To find an enterprise resource planning platform with the most suitable feature set, you have to draw up a clear and comprehensive list of functional requirements defining the future solution’s modules, such as customer relationship management (CRM), project management, procurement, supply chain management, marketing and sales, ecommerce, inventory management, etc. You can gather them across the organization, narrow them down to the most crucial ones, and approve them with key stakeholders. This document can be further used as a checklist for ERP platforms evaluation.

  • Why do you need an ERP solution?
  • What business workflows and time-consuming tasks should be/can be automated?
  • What is wrong with your current system, if anything?
  • What areas of the business or functional areas lack visibility/reliable reporting?

Flexibility & extensibility


Even if you find a perfectly fitting solution feature-wise, chances are you will still need to customize an ERP platform when your business grows more complex. Therefore, you need to ensure the ERP platform allows for extension and customization with no adverse effects on other ERP components.

  • Can new software features/modules be added?
  • How well does an ERP platform support your business plans?
  • Does an ERP platform allow for extended customization?
  • What support for ERP customization is provided?
  • How much does ERP customization cost?

Performance & availability


For the effectiveness and usability of the solution, you have to ensure the platform's uptime and performance are well-aligned with your business specifics. For real-time business-critical workloads, some ERP vendors guarantee up to 99.9% uptime, which means a company faces up to no more than 8.76 hours of downtime a year.

  • Can an ERP platform meet your technical needs?
  • How many users will use the ERP platform?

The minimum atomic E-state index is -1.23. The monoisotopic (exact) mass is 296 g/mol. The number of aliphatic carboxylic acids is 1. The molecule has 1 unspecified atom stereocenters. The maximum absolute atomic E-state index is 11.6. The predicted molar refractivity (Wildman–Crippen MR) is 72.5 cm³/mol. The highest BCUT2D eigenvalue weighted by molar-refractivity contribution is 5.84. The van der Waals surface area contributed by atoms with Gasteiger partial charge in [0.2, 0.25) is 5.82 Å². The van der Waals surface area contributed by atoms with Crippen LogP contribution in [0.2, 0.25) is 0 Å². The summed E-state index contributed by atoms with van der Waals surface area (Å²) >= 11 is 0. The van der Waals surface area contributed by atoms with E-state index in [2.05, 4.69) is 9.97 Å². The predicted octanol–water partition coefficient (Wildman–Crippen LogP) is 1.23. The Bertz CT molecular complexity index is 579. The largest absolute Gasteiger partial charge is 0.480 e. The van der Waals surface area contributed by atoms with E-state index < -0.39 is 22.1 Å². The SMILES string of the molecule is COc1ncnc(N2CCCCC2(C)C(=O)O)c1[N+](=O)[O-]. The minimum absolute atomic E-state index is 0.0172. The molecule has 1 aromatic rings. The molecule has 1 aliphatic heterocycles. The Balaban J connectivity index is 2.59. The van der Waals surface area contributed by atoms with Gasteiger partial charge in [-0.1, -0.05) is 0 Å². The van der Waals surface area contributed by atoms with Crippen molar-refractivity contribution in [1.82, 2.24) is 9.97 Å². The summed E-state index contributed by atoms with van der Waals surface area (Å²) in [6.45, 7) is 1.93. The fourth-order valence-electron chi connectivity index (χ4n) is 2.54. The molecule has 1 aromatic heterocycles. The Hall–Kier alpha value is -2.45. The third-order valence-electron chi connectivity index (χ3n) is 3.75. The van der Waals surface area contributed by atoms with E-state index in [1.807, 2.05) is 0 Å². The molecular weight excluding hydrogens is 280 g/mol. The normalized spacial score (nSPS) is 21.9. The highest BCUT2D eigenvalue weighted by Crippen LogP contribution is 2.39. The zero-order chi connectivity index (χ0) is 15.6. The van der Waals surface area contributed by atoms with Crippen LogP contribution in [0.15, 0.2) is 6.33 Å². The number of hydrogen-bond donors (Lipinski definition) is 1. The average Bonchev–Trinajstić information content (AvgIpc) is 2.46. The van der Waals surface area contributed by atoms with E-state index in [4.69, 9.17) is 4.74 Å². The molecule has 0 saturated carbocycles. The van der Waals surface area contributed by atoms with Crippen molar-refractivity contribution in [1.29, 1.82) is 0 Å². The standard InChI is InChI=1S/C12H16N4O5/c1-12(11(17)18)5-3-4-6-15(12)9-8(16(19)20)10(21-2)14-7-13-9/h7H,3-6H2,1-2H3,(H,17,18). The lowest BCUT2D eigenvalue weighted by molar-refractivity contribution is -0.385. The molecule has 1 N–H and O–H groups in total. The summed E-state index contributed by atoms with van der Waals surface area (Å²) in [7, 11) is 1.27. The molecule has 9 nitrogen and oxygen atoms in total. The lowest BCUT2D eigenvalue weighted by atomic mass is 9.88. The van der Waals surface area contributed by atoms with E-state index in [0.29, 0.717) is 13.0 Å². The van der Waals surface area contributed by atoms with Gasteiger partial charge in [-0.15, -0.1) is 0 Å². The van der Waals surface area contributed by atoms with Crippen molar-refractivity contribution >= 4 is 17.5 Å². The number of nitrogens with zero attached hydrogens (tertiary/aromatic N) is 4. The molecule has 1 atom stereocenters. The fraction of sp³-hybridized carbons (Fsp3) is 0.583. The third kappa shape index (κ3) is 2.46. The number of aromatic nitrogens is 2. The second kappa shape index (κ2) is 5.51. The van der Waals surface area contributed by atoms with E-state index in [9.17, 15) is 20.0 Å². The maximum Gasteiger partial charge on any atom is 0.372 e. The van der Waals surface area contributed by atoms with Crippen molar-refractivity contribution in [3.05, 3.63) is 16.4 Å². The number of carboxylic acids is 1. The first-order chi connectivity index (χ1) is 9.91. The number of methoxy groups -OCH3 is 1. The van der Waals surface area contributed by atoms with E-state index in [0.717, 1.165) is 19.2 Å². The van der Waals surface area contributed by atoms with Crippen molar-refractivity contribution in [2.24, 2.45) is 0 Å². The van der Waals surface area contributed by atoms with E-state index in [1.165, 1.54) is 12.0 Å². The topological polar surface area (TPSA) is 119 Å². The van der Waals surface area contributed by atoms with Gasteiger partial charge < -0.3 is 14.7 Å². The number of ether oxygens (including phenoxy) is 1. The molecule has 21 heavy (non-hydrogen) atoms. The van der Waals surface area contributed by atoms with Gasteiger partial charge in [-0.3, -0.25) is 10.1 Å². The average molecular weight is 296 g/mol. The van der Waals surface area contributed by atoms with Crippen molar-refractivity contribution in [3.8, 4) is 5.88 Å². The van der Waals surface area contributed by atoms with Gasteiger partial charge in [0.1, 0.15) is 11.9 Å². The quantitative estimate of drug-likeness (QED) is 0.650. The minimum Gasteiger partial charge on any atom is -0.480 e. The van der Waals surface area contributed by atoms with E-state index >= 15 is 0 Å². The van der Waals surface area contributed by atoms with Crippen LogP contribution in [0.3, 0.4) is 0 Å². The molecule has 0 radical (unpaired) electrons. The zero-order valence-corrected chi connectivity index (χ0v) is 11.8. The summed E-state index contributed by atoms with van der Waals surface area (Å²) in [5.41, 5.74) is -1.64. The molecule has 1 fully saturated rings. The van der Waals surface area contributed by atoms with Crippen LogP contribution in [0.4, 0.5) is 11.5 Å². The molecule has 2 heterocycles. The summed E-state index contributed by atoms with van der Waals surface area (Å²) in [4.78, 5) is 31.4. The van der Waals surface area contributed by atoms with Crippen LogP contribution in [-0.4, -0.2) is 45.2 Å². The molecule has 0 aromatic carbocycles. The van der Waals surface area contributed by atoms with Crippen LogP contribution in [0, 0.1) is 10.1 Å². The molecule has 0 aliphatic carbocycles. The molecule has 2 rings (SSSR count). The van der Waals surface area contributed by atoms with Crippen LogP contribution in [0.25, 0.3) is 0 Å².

• How many users will use the platform daily?
  • What are the most common ERP workloads?



The ideas for future ERP enhancements usually come long after the initial ERP implementation. So when selecting an ERP platform, consider your future needs, the growing complexity of business workflows, and whether the solution can fully cater to them. Also, pay attention to ERP’s pricing model to understand the cost of adding new users or implementing it across multiple sites. For example, on-premises solutions may need additional servers to scale.

  • Will we need to add users in the future?
  • Can an ERP platform accommodate more employees, departments, and types of users?
  • Does our organization have the potential to expand into new markets or go global?



Make sure the ERP platform supports the required security level and satisfies all regulatory and compliance requirements. Factor in role-based data access, multi-factor authentication, consistent approach to patching and vulnerability management, data encryption, data masking, and more.

  • Are security upgrades included in licensing?
  • What level of flexibility do you need for access control management?
  • Does the platform offer built-in functionality to support your industry-specific requirements?

Integration capabilities